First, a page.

(29 JANUARY, 2009) Product lifecycle management vendor Parametric Technology Corporation's announcement of an expected drop in Q1 2009 earnings has sparked a steep decline in its share price, leading independent market analyst Datamonitor to believe that the vendor has become a potential acquisition target. In Datamonitor's view, of the possible buyers, Infor seems particularly likely to attempt a takeover. According to Datamonitor ultimately PTC represents an attractive proposition for those vendors looking to enter the product lifecycle management (PLM)* market and given the economic crisis, Datamonitor expects this market to see a noticeable increase in revenues.
The continuing effects of the global economic crisis on the manufacturing industry are starting to be felt by technology vendors selling into the space. As end-users reduce IT budgets, delay investment and realign technology strategies, the revenues of these vendors are declining. One such company, Parametric Technology Corporation (PTC), has seen its share price drop sharply in the last few weeks after announcing a profit warning on January 8, 2009 for Q1 of that year. Over the last 12 months, PTC's share price on the NASDAQ has dropped around 35% to $9.23 – a fall of approximately 55% from its peak in August 2008 – leaving the vendor with a market capitalization of around $1.07 billion. As such, Datamonitor believes this makes PTC a potential target for acquisition at a time when those companies with cash are looking for bargains.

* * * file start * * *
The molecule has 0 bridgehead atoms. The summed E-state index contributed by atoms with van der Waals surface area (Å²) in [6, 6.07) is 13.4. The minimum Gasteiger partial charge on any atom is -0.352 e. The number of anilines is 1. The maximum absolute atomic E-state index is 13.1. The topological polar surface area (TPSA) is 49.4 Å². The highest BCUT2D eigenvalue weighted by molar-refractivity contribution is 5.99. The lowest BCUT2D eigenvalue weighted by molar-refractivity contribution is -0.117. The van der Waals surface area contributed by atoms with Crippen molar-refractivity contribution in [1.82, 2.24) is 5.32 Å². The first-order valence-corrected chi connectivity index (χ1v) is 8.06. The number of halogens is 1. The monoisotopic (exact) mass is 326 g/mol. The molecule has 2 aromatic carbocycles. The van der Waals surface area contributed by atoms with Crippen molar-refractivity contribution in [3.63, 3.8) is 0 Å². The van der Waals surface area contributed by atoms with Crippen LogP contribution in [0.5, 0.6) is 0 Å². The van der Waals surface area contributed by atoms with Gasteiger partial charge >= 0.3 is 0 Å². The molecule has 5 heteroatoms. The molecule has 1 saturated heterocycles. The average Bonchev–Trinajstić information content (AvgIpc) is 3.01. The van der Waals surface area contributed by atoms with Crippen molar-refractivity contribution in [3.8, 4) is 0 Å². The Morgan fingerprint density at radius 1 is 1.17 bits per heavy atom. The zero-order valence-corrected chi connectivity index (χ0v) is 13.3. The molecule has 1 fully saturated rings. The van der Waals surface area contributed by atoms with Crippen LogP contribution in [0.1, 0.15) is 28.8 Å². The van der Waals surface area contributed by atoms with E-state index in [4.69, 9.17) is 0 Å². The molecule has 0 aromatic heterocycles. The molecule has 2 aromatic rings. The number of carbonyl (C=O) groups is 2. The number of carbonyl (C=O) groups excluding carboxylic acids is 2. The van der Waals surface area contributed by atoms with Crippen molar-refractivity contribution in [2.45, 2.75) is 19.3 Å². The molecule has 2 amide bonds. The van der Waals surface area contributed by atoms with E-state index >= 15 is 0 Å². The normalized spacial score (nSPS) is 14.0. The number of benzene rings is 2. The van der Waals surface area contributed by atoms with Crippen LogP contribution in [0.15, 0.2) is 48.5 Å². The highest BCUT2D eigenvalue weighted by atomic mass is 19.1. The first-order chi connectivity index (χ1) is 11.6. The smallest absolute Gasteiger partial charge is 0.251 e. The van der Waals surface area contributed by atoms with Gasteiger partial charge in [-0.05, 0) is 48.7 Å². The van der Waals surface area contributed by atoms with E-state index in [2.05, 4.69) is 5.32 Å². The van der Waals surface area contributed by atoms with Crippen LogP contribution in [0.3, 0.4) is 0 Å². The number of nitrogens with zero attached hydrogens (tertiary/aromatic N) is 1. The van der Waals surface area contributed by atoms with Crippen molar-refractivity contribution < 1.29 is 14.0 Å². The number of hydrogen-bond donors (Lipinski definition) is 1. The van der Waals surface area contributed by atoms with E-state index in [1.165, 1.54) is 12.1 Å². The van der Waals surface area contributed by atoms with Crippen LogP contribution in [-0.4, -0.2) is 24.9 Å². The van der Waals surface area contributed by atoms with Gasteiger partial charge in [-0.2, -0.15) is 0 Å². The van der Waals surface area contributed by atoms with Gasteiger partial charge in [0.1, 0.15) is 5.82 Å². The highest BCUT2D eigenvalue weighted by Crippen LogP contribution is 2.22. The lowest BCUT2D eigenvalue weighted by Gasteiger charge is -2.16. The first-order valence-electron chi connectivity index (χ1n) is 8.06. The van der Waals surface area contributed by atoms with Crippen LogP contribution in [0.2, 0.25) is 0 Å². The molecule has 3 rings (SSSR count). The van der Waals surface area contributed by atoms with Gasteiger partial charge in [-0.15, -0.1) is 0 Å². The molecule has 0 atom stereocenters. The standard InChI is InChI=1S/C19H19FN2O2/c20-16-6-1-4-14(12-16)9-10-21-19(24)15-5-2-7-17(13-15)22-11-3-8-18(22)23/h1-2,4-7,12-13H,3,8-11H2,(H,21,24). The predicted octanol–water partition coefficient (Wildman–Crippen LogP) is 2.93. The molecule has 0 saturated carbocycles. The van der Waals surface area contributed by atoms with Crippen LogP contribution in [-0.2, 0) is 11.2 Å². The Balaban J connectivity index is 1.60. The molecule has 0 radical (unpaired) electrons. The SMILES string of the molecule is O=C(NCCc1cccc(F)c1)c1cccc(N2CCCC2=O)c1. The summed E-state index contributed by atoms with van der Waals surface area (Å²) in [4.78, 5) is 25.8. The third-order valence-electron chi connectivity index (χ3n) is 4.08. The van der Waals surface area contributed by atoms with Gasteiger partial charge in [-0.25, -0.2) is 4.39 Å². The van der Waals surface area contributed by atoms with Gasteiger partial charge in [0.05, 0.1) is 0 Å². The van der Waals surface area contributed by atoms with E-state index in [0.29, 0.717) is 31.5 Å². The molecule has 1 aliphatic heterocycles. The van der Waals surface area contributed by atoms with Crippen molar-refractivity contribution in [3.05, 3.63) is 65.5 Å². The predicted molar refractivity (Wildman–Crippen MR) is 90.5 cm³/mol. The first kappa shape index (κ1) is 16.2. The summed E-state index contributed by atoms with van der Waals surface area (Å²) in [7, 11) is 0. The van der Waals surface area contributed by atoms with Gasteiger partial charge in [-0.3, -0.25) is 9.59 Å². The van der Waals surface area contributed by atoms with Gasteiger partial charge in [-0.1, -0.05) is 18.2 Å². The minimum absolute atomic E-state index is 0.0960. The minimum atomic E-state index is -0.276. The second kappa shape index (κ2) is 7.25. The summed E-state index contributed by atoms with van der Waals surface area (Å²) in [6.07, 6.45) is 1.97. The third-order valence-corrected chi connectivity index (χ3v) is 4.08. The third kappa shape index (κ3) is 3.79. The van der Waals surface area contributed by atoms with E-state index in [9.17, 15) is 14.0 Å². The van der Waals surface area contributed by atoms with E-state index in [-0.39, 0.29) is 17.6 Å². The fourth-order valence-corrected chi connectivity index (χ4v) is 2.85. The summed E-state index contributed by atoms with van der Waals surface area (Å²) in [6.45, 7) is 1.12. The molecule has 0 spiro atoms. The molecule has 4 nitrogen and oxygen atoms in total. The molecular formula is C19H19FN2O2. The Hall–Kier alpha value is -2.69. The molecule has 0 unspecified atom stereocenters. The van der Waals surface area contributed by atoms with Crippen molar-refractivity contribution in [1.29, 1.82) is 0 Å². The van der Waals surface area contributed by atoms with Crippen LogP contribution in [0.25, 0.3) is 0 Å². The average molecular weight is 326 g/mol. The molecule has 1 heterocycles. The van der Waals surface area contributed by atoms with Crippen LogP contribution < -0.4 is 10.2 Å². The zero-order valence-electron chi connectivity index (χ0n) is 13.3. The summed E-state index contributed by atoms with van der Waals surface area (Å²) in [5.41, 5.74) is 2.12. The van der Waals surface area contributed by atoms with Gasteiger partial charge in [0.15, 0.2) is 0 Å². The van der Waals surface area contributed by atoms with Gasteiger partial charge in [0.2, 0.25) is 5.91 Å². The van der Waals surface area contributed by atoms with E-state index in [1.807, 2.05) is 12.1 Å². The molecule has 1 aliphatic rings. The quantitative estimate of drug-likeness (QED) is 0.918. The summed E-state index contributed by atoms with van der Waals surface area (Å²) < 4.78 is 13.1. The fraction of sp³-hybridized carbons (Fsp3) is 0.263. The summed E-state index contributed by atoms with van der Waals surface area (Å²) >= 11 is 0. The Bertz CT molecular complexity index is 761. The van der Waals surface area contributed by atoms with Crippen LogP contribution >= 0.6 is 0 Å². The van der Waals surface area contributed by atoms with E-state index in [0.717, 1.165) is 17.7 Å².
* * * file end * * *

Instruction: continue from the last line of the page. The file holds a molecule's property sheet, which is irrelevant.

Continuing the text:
The PLM market, in which PTC operates, has seen considerable consolidation in recent years: Oracle snapped up Agile in May 2007, Siemens bought UGS in January the same year, and Dassault Systemes (DS) acquired MatrixOne in March 2006. Given the economic crisis, Datamonitor has forecast the PLM market (excluding engineering applications) to reach a market size of $11.1 billion in 2013, up from $6.9 billion in 2007. This represents a noticeable increase in revenues, with a compound annual growth rate of 8.3%. As market growth slows, however, Datamonitor expects the trend of consolidation within the PLM market to continue, with PTC the prominent Tier 1 vendor target.
Datamonitor believes that one of the more likely suitors for PTC is Infor Global, a large privately owned enterprise applications vendor with approximately $2.2 billion in revenues. As the third largest enterprise applications vendor, behind SAP and Oracle, Infor has a history of frequently acquiring companies such as SSA Global to enhance its product capabilities, geographic strength, and penetration within the discrete manufacturing industry. In Datamonitor's opinion, Infor is currently outclassed by SAP and Oracle in the PLM market: it does offer a solution in this field, but one that is not functionally as rich as those offered by the two larger companies. Datamonitor believes that adding PTC to the Infor stable would significantly improve the vendor's strength within the manufacturing industry and provide additional scale and scope.